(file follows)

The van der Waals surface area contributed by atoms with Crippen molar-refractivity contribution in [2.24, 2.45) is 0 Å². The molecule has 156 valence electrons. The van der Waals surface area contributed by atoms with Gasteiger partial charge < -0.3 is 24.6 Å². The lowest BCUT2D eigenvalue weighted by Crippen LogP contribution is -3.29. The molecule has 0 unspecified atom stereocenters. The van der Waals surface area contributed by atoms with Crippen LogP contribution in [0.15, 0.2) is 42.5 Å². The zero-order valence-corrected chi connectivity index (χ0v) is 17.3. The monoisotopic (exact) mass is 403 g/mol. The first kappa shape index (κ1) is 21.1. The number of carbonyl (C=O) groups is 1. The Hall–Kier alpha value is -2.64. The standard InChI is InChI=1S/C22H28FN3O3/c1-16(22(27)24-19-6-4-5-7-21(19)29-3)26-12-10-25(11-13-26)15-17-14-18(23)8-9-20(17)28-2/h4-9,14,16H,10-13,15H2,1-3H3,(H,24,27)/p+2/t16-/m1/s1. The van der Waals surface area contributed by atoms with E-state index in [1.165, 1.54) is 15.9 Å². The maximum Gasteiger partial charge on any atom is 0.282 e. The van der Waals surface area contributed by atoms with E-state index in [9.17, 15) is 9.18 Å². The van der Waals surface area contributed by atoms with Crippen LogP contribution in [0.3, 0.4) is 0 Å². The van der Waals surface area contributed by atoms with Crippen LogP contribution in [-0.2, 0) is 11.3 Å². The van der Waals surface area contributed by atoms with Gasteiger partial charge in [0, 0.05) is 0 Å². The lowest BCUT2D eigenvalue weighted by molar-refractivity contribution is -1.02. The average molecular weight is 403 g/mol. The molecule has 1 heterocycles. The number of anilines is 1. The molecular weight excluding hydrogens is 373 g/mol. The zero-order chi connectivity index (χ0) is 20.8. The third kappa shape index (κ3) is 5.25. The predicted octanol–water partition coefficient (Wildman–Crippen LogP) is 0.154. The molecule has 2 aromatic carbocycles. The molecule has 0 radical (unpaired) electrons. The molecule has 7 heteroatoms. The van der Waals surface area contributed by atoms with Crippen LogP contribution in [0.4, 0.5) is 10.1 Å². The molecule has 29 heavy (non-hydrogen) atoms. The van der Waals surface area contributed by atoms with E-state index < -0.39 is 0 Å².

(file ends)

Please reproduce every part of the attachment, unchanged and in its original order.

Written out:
The van der Waals surface area contributed by atoms with Crippen molar-refractivity contribution in [2.24, 2.45) is 0 Å². The molecule has 156 valence electrons. The van der Waals surface area contributed by atoms with Gasteiger partial charge < -0.3 is 24.6 Å². The lowest BCUT2D eigenvalue weighted by Crippen LogP contribution is -3.29. The molecule has 0 unspecified atom stereocenters. The van der Waals surface area contributed by atoms with Crippen LogP contribution in [0.15, 0.2) is 42.5 Å². The zero-order valence-corrected chi connectivity index (χ0v) is 17.3. The monoisotopic (exact) mass is 403 g/mol. The first kappa shape index (κ1) is 21.1. The number of carbonyl (C=O) groups is 1. The Hall–Kier alpha value is -2.64. The standard InChI is InChI=1S/C22H28FN3O3/c1-16(22(27)24-19-6-4-5-7-21(19)29-3)26-12-10-25(11-13-26)15-17-14-18(23)8-9-20(17)28-2/h4-9,14,16H,10-13,15H2,1-3H3,(H,24,27)/p+2/t16-/m1/s1. The van der Waals surface area contributed by atoms with E-state index in [1.165, 1.54) is 15.9 Å². The maximum Gasteiger partial charge on any atom is 0.282 e. The van der Waals surface area contributed by atoms with E-state index in [9.17, 15) is 9.18 Å². The van der Waals surface area contributed by atoms with Crippen LogP contribution in [0.3, 0.4) is 0 Å². The van der Waals surface area contributed by atoms with Crippen LogP contribution in [-0.2, 0) is 11.3 Å². The van der Waals surface area contributed by atoms with Gasteiger partial charge in [0, 0.05) is 0 Å². The lowest BCUT2D eigenvalue weighted by molar-refractivity contribution is -1.02. The average molecular weight is 403 g/mol. The molecule has 1 heterocycles. The number of anilines is 1. The molecular weight excluding hydrogens is 373 g/mol. The zero-order chi connectivity index (χ0) is 20.8. The third kappa shape index (κ3) is 5.25. The predicted octanol–water partition coefficient (Wildman–Crippen LogP) is 0.154. The molecule has 2 aromatic carbocycles. The molecule has 0 radical (unpaired) electrons. The molecule has 7 heteroatoms. The van der Waals surface area contributed by atoms with Crippen LogP contribution in [0.4, 0.5) is 10.1 Å². The molecule has 29 heavy (non-hydrogen) atoms. The van der Waals surface area contributed by atoms with E-state index < -0.39 is 0 Å².